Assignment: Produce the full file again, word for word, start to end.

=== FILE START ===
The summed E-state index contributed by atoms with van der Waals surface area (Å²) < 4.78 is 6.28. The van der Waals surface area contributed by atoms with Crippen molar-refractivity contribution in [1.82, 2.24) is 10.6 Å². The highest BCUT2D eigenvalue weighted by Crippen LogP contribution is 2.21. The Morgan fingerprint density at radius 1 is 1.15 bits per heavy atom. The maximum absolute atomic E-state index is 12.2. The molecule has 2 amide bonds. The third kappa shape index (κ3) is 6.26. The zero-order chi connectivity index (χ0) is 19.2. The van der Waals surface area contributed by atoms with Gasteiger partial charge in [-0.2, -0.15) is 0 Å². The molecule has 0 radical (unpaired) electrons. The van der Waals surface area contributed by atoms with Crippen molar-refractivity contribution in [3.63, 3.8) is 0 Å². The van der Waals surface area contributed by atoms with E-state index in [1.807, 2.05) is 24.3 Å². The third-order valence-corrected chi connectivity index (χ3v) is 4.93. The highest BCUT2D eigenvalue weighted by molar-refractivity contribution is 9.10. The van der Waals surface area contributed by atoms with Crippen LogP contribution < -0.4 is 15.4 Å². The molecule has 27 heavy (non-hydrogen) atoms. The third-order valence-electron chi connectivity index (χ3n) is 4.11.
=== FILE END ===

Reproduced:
The summed E-state index contributed by atoms with van der Waals surface area (Å²) < 4.78 is 6.28. The van der Waals surface area contributed by atoms with Crippen molar-refractivity contribution in [1.82, 2.24) is 10.6 Å². The highest BCUT2D eigenvalue weighted by Crippen LogP contribution is 2.21. The Morgan fingerprint density at radius 1 is 1.15 bits per heavy atom. The maximum absolute atomic E-state index is 12.2. The molecule has 2 amide bonds. The third kappa shape index (κ3) is 6.26. The zero-order chi connectivity index (χ0) is 19.2. The van der Waals surface area contributed by atoms with Gasteiger partial charge in [-0.2, -0.15) is 0 Å². The molecule has 0 radical (unpaired) electrons. The van der Waals surface area contributed by atoms with Crippen molar-refractivity contribution in [3.63, 3.8) is 0 Å². The van der Waals surface area contributed by atoms with E-state index in [1.807, 2.05) is 24.3 Å². The third-order valence-corrected chi connectivity index (χ3v) is 4.93. The highest BCUT2D eigenvalue weighted by molar-refractivity contribution is 9.10. The van der Waals surface area contributed by atoms with Crippen LogP contribution < -0.4 is 15.4 Å². The molecule has 27 heavy (non-hydrogen) atoms. The third-order valence-electron chi connectivity index (χ3n) is 4.11.